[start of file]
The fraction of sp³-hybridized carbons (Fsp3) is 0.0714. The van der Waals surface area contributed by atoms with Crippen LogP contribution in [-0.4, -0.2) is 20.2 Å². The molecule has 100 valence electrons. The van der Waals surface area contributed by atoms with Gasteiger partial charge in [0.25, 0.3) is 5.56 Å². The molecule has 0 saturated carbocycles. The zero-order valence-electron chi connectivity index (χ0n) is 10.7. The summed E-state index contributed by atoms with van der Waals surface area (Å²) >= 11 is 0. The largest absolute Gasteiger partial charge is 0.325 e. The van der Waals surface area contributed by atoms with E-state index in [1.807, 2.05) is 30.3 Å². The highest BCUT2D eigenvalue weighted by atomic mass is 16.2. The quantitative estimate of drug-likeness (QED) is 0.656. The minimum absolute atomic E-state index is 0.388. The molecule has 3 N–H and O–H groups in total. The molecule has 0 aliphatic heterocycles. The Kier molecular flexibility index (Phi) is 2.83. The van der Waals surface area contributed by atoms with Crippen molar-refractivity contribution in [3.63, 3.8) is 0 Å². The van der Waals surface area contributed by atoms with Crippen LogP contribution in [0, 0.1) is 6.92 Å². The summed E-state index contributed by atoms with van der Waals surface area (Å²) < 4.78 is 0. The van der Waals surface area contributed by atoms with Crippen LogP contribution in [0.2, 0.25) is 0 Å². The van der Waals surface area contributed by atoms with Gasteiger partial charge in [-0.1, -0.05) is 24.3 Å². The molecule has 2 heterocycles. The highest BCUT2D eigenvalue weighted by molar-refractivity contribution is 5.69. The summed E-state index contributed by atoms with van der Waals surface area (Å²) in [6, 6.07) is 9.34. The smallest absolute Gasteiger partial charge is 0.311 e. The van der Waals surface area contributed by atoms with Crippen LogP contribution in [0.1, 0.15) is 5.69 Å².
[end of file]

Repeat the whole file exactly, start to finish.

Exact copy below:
The fraction of sp³-hybridized carbons (Fsp3) is 0.0714. The van der Waals surface area contributed by atoms with Crippen LogP contribution in [-0.4, -0.2) is 20.2 Å². The molecule has 100 valence electrons. The van der Waals surface area contributed by atoms with Gasteiger partial charge in [0.25, 0.3) is 5.56 Å². The molecule has 0 saturated carbocycles. The zero-order valence-electron chi connectivity index (χ0n) is 10.7. The summed E-state index contributed by atoms with van der Waals surface area (Å²) >= 11 is 0. The largest absolute Gasteiger partial charge is 0.325 e. The van der Waals surface area contributed by atoms with E-state index in [1.807, 2.05) is 30.3 Å². The highest BCUT2D eigenvalue weighted by atomic mass is 16.2. The quantitative estimate of drug-likeness (QED) is 0.656. The minimum absolute atomic E-state index is 0.388. The molecule has 3 N–H and O–H groups in total. The molecule has 0 aliphatic heterocycles. The Kier molecular flexibility index (Phi) is 2.83. The van der Waals surface area contributed by atoms with Crippen molar-refractivity contribution in [3.63, 3.8) is 0 Å². The van der Waals surface area contributed by atoms with Crippen LogP contribution in [0, 0.1) is 6.92 Å². The summed E-state index contributed by atoms with van der Waals surface area (Å²) < 4.78 is 0. The van der Waals surface area contributed by atoms with Crippen LogP contribution in [0.2, 0.25) is 0 Å². The van der Waals surface area contributed by atoms with Gasteiger partial charge in [-0.1, -0.05) is 24.3 Å². The molecule has 2 heterocycles. The highest BCUT2D eigenvalue weighted by molar-refractivity contribution is 5.69. The summed E-state index contributed by atoms with van der Waals surface area (Å²) in [6, 6.07) is 9.34. The smallest absolute Gasteiger partial charge is 0.311 e. The van der Waals surface area contributed by atoms with Crippen LogP contribution in [0.1, 0.15) is 5.69 Å².